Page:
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Panelists offers timely guidance for staying safe and resilient while covering protests

Panelists offers timely guidance for staying safe and resilient while covering protests

Picture of Kellie  Schmitt
(Getty Images)
(Getty Images)

At a recent protest in the United States, two journalists were standing on the sidewalk interviewing neighbors when police approached, screamed at them and pointed guns, recounted Carlos Martinez de la Serna, program director for the Committee to Protect Journalists.

“There’s no way to understand that kind of behavior,” he said in a Center for Health Journalism webinar this week. “We’re confronting a crisis where journalists are being attacked.”

That animosity and aggression toward journalists — especially journalists of color — has become increasingly common in the weeks following George Floyd’s murder by Minneapolis police. As journalists document the protests that have swept the nation, they’ve also become targets themselves, getting arrested and jailed, shot and blinded with rubber bullets, and sprayed with tear gas and pepper spray.

At the Floyd protests, there have been more than 400 reported aggressions against the press nationwide, according to the U.S. Press Freedom Tracker.

Martinez de la Serna joined Dr. Glenda Wrenn, the chief medical officer of 180 Health Partners, and journalist Martin G. Reynolds of the Maynard Institute to explore the physical and mental health risks of reporting on these protests, strategies for staying safe and ideas on how to bring about change within newsrooms.

Protecting yourself at protests

The narrative that has emerged in recent years in which journalists are described as “enemies of the people” by Trump and others may be playing a role in the increased violence, Martinez de la Serna said.  Amid the recent protests, journalists of color have been the most exposed, as they are mistaken as demonstrators or deliberately singled out, he said. Photojournalists are also a big target, he said, given their conspicuous gear.  

This hostile environment calls for journalists to be strategic about their personal safety, working in groups or with a buddy to watch out for each other and share information quickly, Martinez de la Serna said. He advised planning ahead and being very strategic about personal security.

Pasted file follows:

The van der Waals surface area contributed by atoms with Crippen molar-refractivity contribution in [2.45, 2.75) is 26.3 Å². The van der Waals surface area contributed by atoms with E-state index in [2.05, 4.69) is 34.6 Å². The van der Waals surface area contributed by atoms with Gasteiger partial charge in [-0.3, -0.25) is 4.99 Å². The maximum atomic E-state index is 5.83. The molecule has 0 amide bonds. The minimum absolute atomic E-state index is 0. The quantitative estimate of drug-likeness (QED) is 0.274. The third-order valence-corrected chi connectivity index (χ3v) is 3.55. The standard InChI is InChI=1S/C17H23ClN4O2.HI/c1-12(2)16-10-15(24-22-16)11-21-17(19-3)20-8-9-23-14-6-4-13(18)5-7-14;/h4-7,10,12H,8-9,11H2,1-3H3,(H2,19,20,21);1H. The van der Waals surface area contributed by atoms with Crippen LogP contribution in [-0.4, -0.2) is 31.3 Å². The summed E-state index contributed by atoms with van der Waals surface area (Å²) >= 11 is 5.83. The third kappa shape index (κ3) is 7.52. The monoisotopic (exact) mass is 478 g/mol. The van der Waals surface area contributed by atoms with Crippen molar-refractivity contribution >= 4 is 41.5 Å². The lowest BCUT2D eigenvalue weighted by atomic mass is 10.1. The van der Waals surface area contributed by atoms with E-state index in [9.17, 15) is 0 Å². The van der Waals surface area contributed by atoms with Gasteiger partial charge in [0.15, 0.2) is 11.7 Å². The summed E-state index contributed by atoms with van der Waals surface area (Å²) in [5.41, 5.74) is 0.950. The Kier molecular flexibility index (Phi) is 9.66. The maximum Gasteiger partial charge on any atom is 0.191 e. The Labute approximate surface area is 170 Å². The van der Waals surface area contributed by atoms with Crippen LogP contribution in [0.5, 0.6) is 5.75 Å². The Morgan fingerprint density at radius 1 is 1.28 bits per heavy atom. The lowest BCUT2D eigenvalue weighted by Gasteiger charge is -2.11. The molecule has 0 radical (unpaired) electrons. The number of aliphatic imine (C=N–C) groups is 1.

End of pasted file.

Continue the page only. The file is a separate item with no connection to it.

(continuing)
He encouraged journalists to reach out to the Committee to Protect Journalists, which can answer questions, offer advice and engage with local authorities to ask for accountability, he said.

Reynolds, the former editor-in-chief of The Oakland Tribune and co-founder of Oakland Voices, a community storytelling project, advised journalists to stay on the edges of large crowds and be aware of where the police are located.

Photojournalists should carry the least amount of equipment possible since cameras can attract attention and make someone a target. Be mindful of your surroundings and make sure your credentials are visible. Consider wearing a helmet and goggles, he said.

As you are reporting, be vigilant and take the temperature of the crowd and authorities: Is the energy shifting? Are police putting on riot gear?  Stay nimble and mobile, Reynolds said.  

We are not objective

The struggles playing out in the street as protestors push back against systemic racism mirrors the experiences many journalists of color face in their own newsrooms, where there’s long been a lack of diversity, Reynolds said. For many journalists of color, working in mainstream American newsrooms has been a hostile work environment for decades, he said.

Now, some black journalists are being pulled off the story because they’re being told they can’t be objective, he said.

“I guess that means white people shouldn’t be able to cover anything then,” he said. “It’s ludicrous to think that any of us are objective. We are not.”